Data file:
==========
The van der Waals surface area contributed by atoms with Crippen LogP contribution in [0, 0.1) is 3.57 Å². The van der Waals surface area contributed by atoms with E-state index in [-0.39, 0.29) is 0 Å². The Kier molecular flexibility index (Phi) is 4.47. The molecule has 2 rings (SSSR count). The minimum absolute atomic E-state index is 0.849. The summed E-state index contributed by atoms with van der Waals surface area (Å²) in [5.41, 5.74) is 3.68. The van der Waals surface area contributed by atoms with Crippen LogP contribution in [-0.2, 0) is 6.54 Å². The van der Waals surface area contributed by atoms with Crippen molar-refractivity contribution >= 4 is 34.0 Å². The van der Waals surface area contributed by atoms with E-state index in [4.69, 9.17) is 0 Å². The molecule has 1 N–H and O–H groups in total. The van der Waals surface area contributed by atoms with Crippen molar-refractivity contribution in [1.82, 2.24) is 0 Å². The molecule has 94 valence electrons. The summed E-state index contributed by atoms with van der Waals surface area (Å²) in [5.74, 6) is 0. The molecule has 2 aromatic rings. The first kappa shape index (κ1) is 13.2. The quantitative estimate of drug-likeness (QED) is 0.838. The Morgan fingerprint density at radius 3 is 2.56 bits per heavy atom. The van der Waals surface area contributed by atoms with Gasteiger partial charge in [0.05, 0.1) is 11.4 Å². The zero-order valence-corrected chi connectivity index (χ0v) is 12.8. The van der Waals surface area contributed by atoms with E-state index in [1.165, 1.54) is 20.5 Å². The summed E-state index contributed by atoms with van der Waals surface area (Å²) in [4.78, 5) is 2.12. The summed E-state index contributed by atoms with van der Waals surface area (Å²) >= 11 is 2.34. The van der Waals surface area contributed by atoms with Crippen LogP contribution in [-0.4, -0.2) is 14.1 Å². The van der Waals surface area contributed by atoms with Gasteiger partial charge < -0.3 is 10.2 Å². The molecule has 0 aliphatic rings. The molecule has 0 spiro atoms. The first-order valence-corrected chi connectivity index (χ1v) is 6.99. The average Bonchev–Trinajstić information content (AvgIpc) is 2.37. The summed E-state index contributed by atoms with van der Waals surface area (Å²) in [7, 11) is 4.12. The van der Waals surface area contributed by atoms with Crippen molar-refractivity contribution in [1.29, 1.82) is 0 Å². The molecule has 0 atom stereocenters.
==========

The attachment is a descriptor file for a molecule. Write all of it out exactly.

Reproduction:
The van der Waals surface area contributed by atoms with Crippen LogP contribution in [0, 0.1) is 3.57 Å². The van der Waals surface area contributed by atoms with E-state index in [-0.39, 0.29) is 0 Å². The Kier molecular flexibility index (Phi) is 4.47. The molecule has 2 rings (SSSR count). The minimum absolute atomic E-state index is 0.849. The summed E-state index contributed by atoms with van der Waals surface area (Å²) in [5.41, 5.74) is 3.68. The van der Waals surface area contributed by atoms with Crippen LogP contribution in [-0.2, 0) is 6.54 Å². The van der Waals surface area contributed by atoms with Crippen molar-refractivity contribution >= 4 is 34.0 Å². The van der Waals surface area contributed by atoms with E-state index in [4.69, 9.17) is 0 Å². The molecule has 1 N–H and O–H groups in total. The van der Waals surface area contributed by atoms with Crippen molar-refractivity contribution in [1.82, 2.24) is 0 Å². The molecule has 94 valence electrons. The summed E-state index contributed by atoms with van der Waals surface area (Å²) in [5.74, 6) is 0. The molecule has 2 aromatic rings. The first kappa shape index (κ1) is 13.2. The quantitative estimate of drug-likeness (QED) is 0.838. The Morgan fingerprint density at radius 3 is 2.56 bits per heavy atom. The van der Waals surface area contributed by atoms with Gasteiger partial charge in [0.05, 0.1) is 11.4 Å². The zero-order valence-corrected chi connectivity index (χ0v) is 12.8. The van der Waals surface area contributed by atoms with E-state index in [1.165, 1.54) is 20.5 Å². The summed E-state index contributed by atoms with van der Waals surface area (Å²) in [4.78, 5) is 2.12. The summed E-state index contributed by atoms with van der Waals surface area (Å²) >= 11 is 2.34. The van der Waals surface area contributed by atoms with Crippen LogP contribution in [-0.4, -0.2) is 14.1 Å². The van der Waals surface area contributed by atoms with Gasteiger partial charge < -0.3 is 10.2 Å². The molecule has 0 aliphatic rings. The molecule has 0 spiro atoms. The first-order valence-corrected chi connectivity index (χ1v) is 6.99. The average Bonchev–Trinajstić information content (AvgIpc) is 2.37. The summed E-state index contributed by atoms with van der Waals surface area (Å²) in [7, 11) is 4.12. The van der Waals surface area contributed by atoms with Crippen molar-refractivity contribution in [1.29, 1.82) is 0 Å². The molecule has 0 atom stereocenters.